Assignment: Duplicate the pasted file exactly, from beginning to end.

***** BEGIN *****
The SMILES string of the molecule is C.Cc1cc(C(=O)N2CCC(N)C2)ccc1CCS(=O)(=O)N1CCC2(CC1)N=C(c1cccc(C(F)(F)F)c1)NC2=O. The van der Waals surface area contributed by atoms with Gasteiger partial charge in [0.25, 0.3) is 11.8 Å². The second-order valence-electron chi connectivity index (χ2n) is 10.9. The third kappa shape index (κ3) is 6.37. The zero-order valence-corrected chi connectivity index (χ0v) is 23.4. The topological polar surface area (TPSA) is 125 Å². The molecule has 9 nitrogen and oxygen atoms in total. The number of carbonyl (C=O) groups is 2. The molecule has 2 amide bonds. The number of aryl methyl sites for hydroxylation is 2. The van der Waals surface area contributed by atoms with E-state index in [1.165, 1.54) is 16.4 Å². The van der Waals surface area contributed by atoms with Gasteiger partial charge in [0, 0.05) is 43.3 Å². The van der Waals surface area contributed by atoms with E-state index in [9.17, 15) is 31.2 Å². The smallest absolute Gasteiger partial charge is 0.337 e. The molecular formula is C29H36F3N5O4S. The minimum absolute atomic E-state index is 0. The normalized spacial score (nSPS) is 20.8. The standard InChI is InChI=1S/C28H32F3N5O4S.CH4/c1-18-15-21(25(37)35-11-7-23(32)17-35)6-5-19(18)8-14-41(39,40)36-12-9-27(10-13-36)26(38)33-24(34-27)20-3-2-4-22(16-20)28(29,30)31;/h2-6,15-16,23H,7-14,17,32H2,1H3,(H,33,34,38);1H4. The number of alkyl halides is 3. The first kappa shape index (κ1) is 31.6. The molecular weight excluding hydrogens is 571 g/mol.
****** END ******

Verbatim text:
The SMILES string of the molecule is C.Cc1cc(C(=O)N2CCC(N)C2)ccc1CCS(=O)(=O)N1CCC2(CC1)N=C(c1cccc(C(F)(F)F)c1)NC2=O. The van der Waals surface area contributed by atoms with Gasteiger partial charge in [0.25, 0.3) is 11.8 Å². The second-order valence-electron chi connectivity index (χ2n) is 10.9. The third kappa shape index (κ3) is 6.37. The zero-order valence-corrected chi connectivity index (χ0v) is 23.4. The topological polar surface area (TPSA) is 125 Å². The molecule has 9 nitrogen and oxygen atoms in total. The number of carbonyl (C=O) groups is 2. The molecule has 2 amide bonds. The number of aryl methyl sites for hydroxylation is 2. The van der Waals surface area contributed by atoms with E-state index in [1.165, 1.54) is 16.4 Å². The van der Waals surface area contributed by atoms with Gasteiger partial charge in [0, 0.05) is 43.3 Å². The van der Waals surface area contributed by atoms with E-state index in [9.17, 15) is 31.2 Å². The smallest absolute Gasteiger partial charge is 0.337 e. The molecular formula is C29H36F3N5O4S. The minimum absolute atomic E-state index is 0. The normalized spacial score (nSPS) is 20.8. The standard InChI is InChI=1S/C28H32F3N5O4S.CH4/c1-18-15-21(25(37)35-11-7-23(32)17-35)6-5-19(18)8-14-41(39,40)36-12-9-27(10-13-36)26(38)33-24(34-27)20-3-2-4-22(16-20)28(29,30)31;/h2-6,15-16,23H,7-14,17,32H2,1H3,(H,33,34,38);1H4. The number of alkyl halides is 3. The first kappa shape index (κ1) is 31.6. The molecular weight excluding hydrogens is 571 g/mol.